Afghanistan’s war veterinarian helps Afghan refugees resettle in the United States

THORNTON, Colo. (AP) – Navy veteran Jordon Daniel was busy as the United States withdrew its last troops from Afghanistan in late August.

More than 7,000 miles (11,265 kilometers) and a world away, he and a group of other veterans moved furniture, folded towels, and sorted silverware into drawers during a hot, dry summer day in the Denver area.

Their mission: to provide homes for Afghan refugees seeking security in the United States.

Daniel had just finished decorating the last of three or four homes for refugees that day when he received a warning on his cell phone that the last U.S. military plane had left Kabul after two decades of war.

“I sat in my truck and just sat there and reflected a bit,” said Daniel, who enlisted in the Navy after 9/11 and spent time in Afghanistan on a security detail. “You know, 20 years of war, America’s longest war is coming to an end. And you know, for me it was kind of running around.”

On Wednesday, Daniel and volunteers from veteran-focused disaster relief organization Team Rubicon continued their mission, called Operation Eagle Landing, by furnishing two suburban apartments in Denver that will soon house Afghan families who left their homeland to escape Taliban rule.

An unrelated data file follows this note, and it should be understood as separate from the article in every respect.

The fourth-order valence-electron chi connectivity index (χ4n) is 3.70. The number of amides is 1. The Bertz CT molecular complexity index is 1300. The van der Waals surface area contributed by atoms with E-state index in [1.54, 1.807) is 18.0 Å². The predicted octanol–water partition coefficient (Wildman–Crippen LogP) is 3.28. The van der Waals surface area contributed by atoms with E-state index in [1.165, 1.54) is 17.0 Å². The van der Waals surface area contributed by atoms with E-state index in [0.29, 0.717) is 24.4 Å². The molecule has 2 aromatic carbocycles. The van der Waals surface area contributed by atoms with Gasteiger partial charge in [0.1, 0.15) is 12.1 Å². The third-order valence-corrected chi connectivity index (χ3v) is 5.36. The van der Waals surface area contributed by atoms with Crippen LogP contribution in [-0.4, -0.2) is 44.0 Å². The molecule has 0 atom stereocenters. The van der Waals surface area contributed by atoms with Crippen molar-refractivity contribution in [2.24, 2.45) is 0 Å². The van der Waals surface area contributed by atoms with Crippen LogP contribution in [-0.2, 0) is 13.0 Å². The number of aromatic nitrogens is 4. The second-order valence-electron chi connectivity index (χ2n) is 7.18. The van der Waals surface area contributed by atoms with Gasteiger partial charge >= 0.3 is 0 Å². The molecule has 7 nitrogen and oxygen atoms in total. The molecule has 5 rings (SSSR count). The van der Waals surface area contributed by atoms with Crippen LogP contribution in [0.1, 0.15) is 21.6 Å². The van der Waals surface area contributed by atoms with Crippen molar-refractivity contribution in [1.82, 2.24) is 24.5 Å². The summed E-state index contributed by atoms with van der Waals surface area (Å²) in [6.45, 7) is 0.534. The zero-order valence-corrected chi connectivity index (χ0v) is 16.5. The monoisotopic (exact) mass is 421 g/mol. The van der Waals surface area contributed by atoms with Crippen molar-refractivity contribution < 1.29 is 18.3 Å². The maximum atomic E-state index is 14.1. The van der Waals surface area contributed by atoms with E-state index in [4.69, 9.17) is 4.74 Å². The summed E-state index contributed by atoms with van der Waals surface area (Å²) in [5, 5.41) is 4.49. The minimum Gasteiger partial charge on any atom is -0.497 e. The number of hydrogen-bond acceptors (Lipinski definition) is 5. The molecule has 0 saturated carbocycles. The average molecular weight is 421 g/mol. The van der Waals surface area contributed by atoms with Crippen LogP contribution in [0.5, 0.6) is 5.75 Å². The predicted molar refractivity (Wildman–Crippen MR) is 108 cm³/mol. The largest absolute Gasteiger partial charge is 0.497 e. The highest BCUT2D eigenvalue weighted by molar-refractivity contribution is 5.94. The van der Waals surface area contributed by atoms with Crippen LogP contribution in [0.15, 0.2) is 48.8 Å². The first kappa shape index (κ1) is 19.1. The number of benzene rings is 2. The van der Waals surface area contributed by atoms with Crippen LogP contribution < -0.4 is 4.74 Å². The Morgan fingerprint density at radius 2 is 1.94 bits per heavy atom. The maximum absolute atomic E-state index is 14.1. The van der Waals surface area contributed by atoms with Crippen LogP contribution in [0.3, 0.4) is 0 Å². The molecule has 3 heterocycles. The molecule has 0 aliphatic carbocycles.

The team assembled furniture, washed up, dragged heavy sofas and dressers up stairs, and carefully placed donated backpacks and stuffed animals on children’s beds. A family of eight must live in one apartment and a family of five must live in the other.

Since August, Team Rubicon has helped settle more than 110 Afghan families in Colorado, said Daniel, Denver’s city administrator for the group.

Tens of thousands of Afghans have been flown to the United States since the war ended, and most still live in temporary housing at military bases across the country. Between 1,000 and 2,000 Afghan refugees are expected to arrive in Colorado by the end of the year.

This means that Daniel and his team can have their work cut out for them – a task they seem to like.

“For us veterans, service is a bit in our blood. … The veteran component, it adds that special piece of camaraderie to it, that sense of service, that sense of purpose,” Daniel said. help those who helped coalition forces in Afghanistan during the war.

“It’s just a chance for us to also express our gratitude. And just thank them and welcome them to the neighborhood.”

Team Rubicon was formed in the days following a magnitude 7.0 earthquake that caused extensive damage in Port-au-Prince, Haiti, in January 2010, according to the group’s website. The Haitian government estimates the death toll at more than 300,000, although an accurate estimate was impossible given the extensive devastation.

Two U.S. Marines, Jake Wood and William McNulty, gathered supplies and volunteers before traveling to Haiti the following days, and Team Rubicon was born. It has since grown into an international non-profit organization boasting more than 130,000 volunteers.

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